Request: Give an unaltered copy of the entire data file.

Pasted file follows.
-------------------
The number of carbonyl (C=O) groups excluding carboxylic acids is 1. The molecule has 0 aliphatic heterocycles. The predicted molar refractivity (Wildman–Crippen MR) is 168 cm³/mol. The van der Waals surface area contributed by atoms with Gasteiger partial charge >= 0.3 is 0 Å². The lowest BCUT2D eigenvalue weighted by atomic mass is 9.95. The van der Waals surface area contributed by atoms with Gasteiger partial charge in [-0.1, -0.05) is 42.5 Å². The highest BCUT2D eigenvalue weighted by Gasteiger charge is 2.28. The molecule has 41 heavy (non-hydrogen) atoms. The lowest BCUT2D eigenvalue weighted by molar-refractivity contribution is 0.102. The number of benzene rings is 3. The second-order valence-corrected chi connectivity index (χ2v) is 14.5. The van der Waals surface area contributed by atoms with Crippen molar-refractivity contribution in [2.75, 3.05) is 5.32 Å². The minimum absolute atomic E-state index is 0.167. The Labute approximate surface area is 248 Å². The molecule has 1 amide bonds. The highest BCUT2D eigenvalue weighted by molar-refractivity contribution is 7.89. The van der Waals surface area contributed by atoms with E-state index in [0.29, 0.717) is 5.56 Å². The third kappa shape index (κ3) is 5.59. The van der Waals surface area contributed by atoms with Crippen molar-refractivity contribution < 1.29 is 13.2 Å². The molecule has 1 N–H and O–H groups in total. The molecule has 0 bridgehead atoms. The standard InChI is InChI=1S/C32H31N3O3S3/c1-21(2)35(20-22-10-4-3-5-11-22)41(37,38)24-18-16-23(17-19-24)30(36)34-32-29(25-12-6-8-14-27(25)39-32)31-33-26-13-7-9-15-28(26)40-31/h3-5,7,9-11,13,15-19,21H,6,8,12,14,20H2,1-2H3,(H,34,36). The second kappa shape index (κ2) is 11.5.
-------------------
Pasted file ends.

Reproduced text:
The number of carbonyl (C=O) groups excluding carboxylic acids is 1. The molecule has 0 aliphatic heterocycles. The predicted molar refractivity (Wildman–Crippen MR) is 168 cm³/mol. The van der Waals surface area contributed by atoms with Gasteiger partial charge >= 0.3 is 0 Å². The lowest BCUT2D eigenvalue weighted by atomic mass is 9.95. The van der Waals surface area contributed by atoms with Gasteiger partial charge in [-0.1, -0.05) is 42.5 Å². The highest BCUT2D eigenvalue weighted by Gasteiger charge is 2.28. The molecule has 41 heavy (non-hydrogen) atoms. The lowest BCUT2D eigenvalue weighted by molar-refractivity contribution is 0.102. The number of benzene rings is 3. The second-order valence-corrected chi connectivity index (χ2v) is 14.5. The van der Waals surface area contributed by atoms with Crippen molar-refractivity contribution in [2.75, 3.05) is 5.32 Å². The minimum absolute atomic E-state index is 0.167. The Labute approximate surface area is 248 Å². The molecule has 1 amide bonds. The highest BCUT2D eigenvalue weighted by molar-refractivity contribution is 7.89. The van der Waals surface area contributed by atoms with E-state index in [0.29, 0.717) is 5.56 Å². The third kappa shape index (κ3) is 5.59. The van der Waals surface area contributed by atoms with Crippen molar-refractivity contribution < 1.29 is 13.2 Å². The molecule has 1 N–H and O–H groups in total. The molecule has 0 bridgehead atoms. The standard InChI is InChI=1S/C32H31N3O3S3/c1-21(2)35(20-22-10-4-3-5-11-22)41(37,38)24-18-16-23(17-19-24)30(36)34-32-29(25-12-6-8-14-27(25)39-32)31-33-26-13-7-9-15-28(26)40-31/h3-5,7,9-11,13,15-19,21H,6,8,12,14,20H2,1-2H3,(H,34,36). The second kappa shape index (κ2) is 11.5.